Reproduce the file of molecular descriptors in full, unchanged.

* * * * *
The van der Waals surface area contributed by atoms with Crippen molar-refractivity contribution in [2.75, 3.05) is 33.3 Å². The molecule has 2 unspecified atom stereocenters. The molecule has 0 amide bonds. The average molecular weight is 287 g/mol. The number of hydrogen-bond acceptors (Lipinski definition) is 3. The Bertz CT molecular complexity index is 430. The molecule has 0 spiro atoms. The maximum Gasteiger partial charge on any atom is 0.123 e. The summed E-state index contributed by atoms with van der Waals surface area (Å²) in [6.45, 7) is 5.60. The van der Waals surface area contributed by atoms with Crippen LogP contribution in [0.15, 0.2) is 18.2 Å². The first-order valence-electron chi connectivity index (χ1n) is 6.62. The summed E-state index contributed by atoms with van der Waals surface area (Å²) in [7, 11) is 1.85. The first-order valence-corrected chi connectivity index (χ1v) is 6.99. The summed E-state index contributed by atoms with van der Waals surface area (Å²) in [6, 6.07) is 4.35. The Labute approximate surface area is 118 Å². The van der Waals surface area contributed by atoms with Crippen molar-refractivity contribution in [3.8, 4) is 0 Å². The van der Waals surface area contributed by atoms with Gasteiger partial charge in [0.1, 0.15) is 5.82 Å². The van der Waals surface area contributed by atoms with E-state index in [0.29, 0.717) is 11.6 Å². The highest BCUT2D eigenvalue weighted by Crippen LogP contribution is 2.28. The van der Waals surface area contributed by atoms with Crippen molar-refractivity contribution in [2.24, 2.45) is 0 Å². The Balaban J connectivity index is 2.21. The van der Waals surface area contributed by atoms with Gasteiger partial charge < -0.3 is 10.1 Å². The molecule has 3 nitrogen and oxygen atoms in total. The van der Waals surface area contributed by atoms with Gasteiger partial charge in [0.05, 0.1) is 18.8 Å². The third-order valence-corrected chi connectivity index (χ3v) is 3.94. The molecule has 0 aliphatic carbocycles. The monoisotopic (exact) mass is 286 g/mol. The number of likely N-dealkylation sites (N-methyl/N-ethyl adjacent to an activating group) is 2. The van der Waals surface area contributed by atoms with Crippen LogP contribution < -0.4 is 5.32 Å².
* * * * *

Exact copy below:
The van der Waals surface area contributed by atoms with Crippen molar-refractivity contribution in [2.75, 3.05) is 33.3 Å². The molecule has 2 unspecified atom stereocenters. The molecule has 0 amide bonds. The average molecular weight is 287 g/mol. The number of hydrogen-bond acceptors (Lipinski definition) is 3. The Bertz CT molecular complexity index is 430. The molecule has 0 spiro atoms. The maximum Gasteiger partial charge on any atom is 0.123 e. The summed E-state index contributed by atoms with van der Waals surface area (Å²) in [6.45, 7) is 5.60. The van der Waals surface area contributed by atoms with Crippen LogP contribution in [0.15, 0.2) is 18.2 Å². The first-order valence-electron chi connectivity index (χ1n) is 6.62. The summed E-state index contributed by atoms with van der Waals surface area (Å²) in [7, 11) is 1.85. The first-order valence-corrected chi connectivity index (χ1v) is 6.99. The summed E-state index contributed by atoms with van der Waals surface area (Å²) in [6, 6.07) is 4.35. The Labute approximate surface area is 118 Å². The van der Waals surface area contributed by atoms with Crippen molar-refractivity contribution in [3.8, 4) is 0 Å². The van der Waals surface area contributed by atoms with Gasteiger partial charge in [0.1, 0.15) is 5.82 Å². The van der Waals surface area contributed by atoms with E-state index in [0.29, 0.717) is 11.6 Å². The highest BCUT2D eigenvalue weighted by Crippen LogP contribution is 2.28. The van der Waals surface area contributed by atoms with Crippen molar-refractivity contribution in [2.24, 2.45) is 0 Å². The Balaban J connectivity index is 2.21. The van der Waals surface area contributed by atoms with Gasteiger partial charge < -0.3 is 10.1 Å². The molecule has 3 nitrogen and oxygen atoms in total. The van der Waals surface area contributed by atoms with Gasteiger partial charge in [0.05, 0.1) is 18.8 Å². The third-order valence-corrected chi connectivity index (χ3v) is 3.94. The molecule has 0 aliphatic carbocycles. The monoisotopic (exact) mass is 286 g/mol. The number of likely N-dealkylation sites (N-methyl/N-ethyl adjacent to an activating group) is 2. The van der Waals surface area contributed by atoms with Crippen LogP contribution < -0.4 is 5.32 Å².